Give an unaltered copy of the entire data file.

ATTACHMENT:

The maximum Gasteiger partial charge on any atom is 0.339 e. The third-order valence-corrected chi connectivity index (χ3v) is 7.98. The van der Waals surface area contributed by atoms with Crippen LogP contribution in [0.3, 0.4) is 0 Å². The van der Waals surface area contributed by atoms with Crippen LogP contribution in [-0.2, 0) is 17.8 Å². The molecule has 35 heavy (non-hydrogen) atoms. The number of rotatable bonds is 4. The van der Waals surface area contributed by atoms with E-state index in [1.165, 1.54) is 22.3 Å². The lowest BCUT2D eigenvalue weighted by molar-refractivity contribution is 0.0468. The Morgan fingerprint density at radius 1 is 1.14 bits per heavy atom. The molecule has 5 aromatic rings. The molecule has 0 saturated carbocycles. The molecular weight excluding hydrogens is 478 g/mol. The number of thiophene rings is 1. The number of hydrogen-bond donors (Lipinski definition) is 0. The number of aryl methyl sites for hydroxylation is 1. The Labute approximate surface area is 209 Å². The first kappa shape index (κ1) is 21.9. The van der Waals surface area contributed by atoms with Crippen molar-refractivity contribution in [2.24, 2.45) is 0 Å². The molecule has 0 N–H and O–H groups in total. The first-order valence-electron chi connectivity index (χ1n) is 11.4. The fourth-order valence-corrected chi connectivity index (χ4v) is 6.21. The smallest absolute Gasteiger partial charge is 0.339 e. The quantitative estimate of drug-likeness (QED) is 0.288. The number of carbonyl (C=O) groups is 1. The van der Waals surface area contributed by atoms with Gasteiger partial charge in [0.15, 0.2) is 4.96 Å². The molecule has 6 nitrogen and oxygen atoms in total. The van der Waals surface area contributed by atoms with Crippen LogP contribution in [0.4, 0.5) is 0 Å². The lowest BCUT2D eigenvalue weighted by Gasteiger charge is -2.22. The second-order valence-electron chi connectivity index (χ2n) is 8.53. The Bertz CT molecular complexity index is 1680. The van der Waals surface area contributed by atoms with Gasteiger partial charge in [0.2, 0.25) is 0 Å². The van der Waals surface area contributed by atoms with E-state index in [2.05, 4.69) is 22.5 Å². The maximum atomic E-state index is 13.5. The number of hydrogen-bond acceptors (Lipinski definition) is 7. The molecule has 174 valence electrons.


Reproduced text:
The maximum Gasteiger partial charge on any atom is 0.339 e. The third-order valence-corrected chi connectivity index (χ3v) is 7.98. The van der Waals surface area contributed by atoms with Crippen LogP contribution in [0.3, 0.4) is 0 Å². The van der Waals surface area contributed by atoms with Crippen LogP contribution in [-0.2, 0) is 17.8 Å². The molecule has 35 heavy (non-hydrogen) atoms. The number of rotatable bonds is 4. The van der Waals surface area contributed by atoms with E-state index in [1.165, 1.54) is 22.3 Å². The lowest BCUT2D eigenvalue weighted by molar-refractivity contribution is 0.0468. The Morgan fingerprint density at radius 1 is 1.14 bits per heavy atom. The molecule has 5 aromatic rings. The molecule has 0 saturated carbocycles. The molecular weight excluding hydrogens is 478 g/mol. The number of thiophene rings is 1. The number of hydrogen-bond donors (Lipinski definition) is 0. The number of aryl methyl sites for hydroxylation is 1. The Labute approximate surface area is 209 Å². The first kappa shape index (κ1) is 21.9. The van der Waals surface area contributed by atoms with Crippen molar-refractivity contribution in [2.24, 2.45) is 0 Å². The molecule has 0 N–H and O–H groups in total. The first-order valence-electron chi connectivity index (χ1n) is 11.4. The fourth-order valence-corrected chi connectivity index (χ4v) is 6.21. The smallest absolute Gasteiger partial charge is 0.339 e. The quantitative estimate of drug-likeness (QED) is 0.288. The number of carbonyl (C=O) groups is 1. The van der Waals surface area contributed by atoms with Gasteiger partial charge in [0.15, 0.2) is 4.96 Å². The molecule has 6 nitrogen and oxygen atoms in total. The van der Waals surface area contributed by atoms with Crippen LogP contribution in [0.4, 0.5) is 0 Å². The lowest BCUT2D eigenvalue weighted by Gasteiger charge is -2.22. The second-order valence-electron chi connectivity index (χ2n) is 8.53. The Bertz CT molecular complexity index is 1680. The van der Waals surface area contributed by atoms with Gasteiger partial charge in [0.2, 0.25) is 0 Å². The van der Waals surface area contributed by atoms with E-state index in [2.05, 4.69) is 22.5 Å². The maximum atomic E-state index is 13.5. The number of hydrogen-bond acceptors (Lipinski definition) is 7. The molecule has 174 valence electrons.